He makes a good case
Marin Independent Journal Friday, June 11, 1999
If the Marin County Human Rights Commission were half as conscientious about standing up for Kenneth J. Schmier as Schmier is in trying to look out for Californians, the concept of government of, by and for the people would advance.
Instead, the ability of citizens to contest Ėand more clearly understand- out stateís appellate courts has taken a leap backward.
The commissioners did us no favor by deciding not to investigate Schmierís contention that he was "assaulted, battered, falsely imprisoned and defamed" last Oct. 28 after being forcibly removed from Marinís "Meet Your Judges" night. Similarly, the Board of Supervisors rejected Schmierís compliant on May 5.
Evidently, the human rights commission wanted no part of taking on Marin Superior Court Judge Stephen Graham, who presided over the forum and ordered Schmier removed.
Itís equally apparent that Schmier isnít skittish about taking on the issue he wanted to ask the Marin judges about Ė California Court Rules 976 and 977, which allow appellate judges to withhold publication of their opinions and prohibit citing those unpublished opinions in legal actions.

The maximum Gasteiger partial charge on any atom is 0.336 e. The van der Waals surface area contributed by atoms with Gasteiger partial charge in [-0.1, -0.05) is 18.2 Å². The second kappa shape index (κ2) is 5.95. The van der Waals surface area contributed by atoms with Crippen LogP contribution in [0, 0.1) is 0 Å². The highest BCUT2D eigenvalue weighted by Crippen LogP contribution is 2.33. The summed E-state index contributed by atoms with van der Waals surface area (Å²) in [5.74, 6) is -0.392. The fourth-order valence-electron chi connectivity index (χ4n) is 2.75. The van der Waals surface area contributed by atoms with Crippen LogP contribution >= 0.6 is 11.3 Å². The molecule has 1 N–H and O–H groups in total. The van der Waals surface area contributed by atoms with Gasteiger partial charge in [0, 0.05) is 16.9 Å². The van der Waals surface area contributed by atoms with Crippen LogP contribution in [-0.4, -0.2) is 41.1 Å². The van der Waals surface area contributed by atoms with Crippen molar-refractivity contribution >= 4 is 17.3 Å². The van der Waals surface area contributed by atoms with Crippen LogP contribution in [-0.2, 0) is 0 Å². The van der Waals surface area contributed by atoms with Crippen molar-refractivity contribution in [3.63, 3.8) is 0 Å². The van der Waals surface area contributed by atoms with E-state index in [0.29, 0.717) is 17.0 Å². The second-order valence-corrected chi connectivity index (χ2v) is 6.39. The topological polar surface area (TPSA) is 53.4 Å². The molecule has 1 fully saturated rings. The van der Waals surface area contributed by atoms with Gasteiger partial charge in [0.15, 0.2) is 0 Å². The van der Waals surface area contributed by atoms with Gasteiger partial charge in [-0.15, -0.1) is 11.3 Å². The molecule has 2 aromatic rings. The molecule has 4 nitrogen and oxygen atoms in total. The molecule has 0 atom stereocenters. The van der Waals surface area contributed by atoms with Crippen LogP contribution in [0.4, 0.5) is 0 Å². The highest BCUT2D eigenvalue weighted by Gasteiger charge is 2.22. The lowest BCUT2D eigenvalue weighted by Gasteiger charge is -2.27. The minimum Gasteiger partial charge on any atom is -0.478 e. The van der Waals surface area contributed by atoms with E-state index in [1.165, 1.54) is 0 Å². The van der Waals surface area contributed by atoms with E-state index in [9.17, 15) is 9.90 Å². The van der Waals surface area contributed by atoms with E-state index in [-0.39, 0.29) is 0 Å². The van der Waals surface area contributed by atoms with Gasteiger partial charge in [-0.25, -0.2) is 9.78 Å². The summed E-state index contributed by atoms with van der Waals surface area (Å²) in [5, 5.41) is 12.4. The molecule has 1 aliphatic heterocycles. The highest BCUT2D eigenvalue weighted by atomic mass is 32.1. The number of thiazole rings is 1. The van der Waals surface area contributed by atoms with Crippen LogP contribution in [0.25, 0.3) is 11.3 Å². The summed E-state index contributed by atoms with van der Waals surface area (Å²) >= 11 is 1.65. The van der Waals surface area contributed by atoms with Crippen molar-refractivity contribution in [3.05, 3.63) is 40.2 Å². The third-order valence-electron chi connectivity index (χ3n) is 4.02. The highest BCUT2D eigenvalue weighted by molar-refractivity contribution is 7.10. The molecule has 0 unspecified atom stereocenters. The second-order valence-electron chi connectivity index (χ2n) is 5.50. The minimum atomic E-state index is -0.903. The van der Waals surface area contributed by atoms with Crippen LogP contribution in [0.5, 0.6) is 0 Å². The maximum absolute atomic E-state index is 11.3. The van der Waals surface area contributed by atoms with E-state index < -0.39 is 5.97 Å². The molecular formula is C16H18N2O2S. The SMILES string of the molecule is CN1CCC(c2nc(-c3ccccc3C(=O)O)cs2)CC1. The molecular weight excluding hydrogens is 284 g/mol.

Schmier, a Bay Area businessman and a graduate of Hastings College of the Law, deserves to he heard when he challenges the rulesí constitutionality. He contends that the rules enable appellate courts to make up laws at their own whim and make it nearly impossible for citizens, litigants or attorneys to monitor courtsí decisions.
If Marinís supervisors and our state Legislature believe in more vigorous participation by citizens in their democracy, they should consider accepting Schmierís invitation to help him fight a ruling that in effect keeps too much of our judicial system under wraps.
Failing that, Kenneth Schmier says he will press his case in court. There, the people can be served if Rules 976 and 977 command even slightly more attention than the snub which Schmier regrettably got from Marinís Human Rights Commission.